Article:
This artist is mapping Bengaluru though its unique aromas
Indu Antony began work on Bengaluru Smellscapes in February. Eventually, her project will be represented as a book with a foldout map and perfume pads, so you can take a tour too.
Could a smell be a work of art? Artists have been considering the idea for close to 80 years. In 1938, French artist Marcel Duchamp tried an unusual display at the International Surrealist Exhibition. He placed an electric brazier behind a screen to roast coffee, filling the halls with what he termed, “the smell of Brazil”. Andy Warhol took it even further, leaving behind a Permanent Smell Collection of hundreds of scents when he died in 1987. Each one represented specific period and place in his life, trapping ephemeral memories into fragrance notes.
Indian artists have been experimenting with olfactory work too, drawing on the personal and incommunicable experiences of odours. Artist Indu Antony launched her project, Bengaluru Smellscapes, in February 2020 in an attempt to map the city by its scents. “Bangalore, like any other city or town, has unique smells,” she says. “From the aroma of Suma coffee on CMH road to that of freshly fried samosas in the bylanes of Shivajinagar to sneezing when you smell fresh textiles at Silver Plaza.”
The project involves conducting detailed interviews with people from various parts of the city, including shopkeepers from Chamarajpet, drivers of public transport vehicles, nurses at the Mallya Hospital. Antony has met 200 locals so far. The work, supported by the India Foundation for the Arts, will be published in the form of a book in January.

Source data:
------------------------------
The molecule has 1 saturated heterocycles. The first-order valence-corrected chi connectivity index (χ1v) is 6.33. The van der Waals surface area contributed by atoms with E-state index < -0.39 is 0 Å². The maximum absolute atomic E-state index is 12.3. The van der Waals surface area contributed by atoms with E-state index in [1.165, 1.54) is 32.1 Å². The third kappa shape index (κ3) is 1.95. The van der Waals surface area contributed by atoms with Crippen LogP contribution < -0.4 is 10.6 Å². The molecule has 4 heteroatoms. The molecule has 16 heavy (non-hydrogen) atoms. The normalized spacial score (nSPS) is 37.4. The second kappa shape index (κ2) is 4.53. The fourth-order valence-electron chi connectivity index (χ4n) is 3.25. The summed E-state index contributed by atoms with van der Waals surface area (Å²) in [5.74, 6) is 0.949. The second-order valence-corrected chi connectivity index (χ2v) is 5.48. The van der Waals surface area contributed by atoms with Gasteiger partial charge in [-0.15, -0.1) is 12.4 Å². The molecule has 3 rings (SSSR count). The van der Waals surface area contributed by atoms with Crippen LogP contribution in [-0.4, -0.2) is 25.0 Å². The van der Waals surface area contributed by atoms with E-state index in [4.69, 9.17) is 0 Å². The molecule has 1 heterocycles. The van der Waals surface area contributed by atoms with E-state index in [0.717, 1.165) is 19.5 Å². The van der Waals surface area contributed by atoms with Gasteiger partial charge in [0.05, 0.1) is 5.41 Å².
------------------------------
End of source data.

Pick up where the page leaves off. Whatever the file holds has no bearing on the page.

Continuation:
Antony describes it as a sensorial journey through various parts of the city, a sort of city guide led by smell. “It’s a handmade book with perfume pads,” she says. “It will have a fold out map, so people can walk around and explore Bangalore on their own.” Her own interest in fragrances stems from her curiosity for the invisible dimension of our lives, asking herself if the air that surrounds us is “just abstract nothingness or does it potentially contain information we don’t see”.
This isn’t the first time an Indian city has been covered by nose. In 2018, photographer and writer Gopal MS, better known on social media as Mumbai Paused, published Matsyagandha: Low tide smells from the Island City. His digital photos, shot over a decade, were created by following smells around Mumbai. The images urged viewers to consider how different a city seemed from the one they primarily viewed with their eyes. In Delhi, locals and visitors have been going on guided “smell-walks” though Old Delhi, Khan Market, the Afghan colony of Lajpat Nagar, the Punjabi-settled area of Rajouri Gardens and the Bengali market of CR Park for at least four years.
But tracking smells during a pandemic, when masks restrict how much you can smell, brings a new set of challenges. Antony found that her subjects could recall the smells they used to sense in a particular neighbourhood even when they had their masks on and could no longer smell those notes. “I also came across people who said that a particular church’s gate reminded them of break up by the way it smelled,” Antony says, “This is something unique about the idea of olfaction. It’s very personal and at the same time abstract.”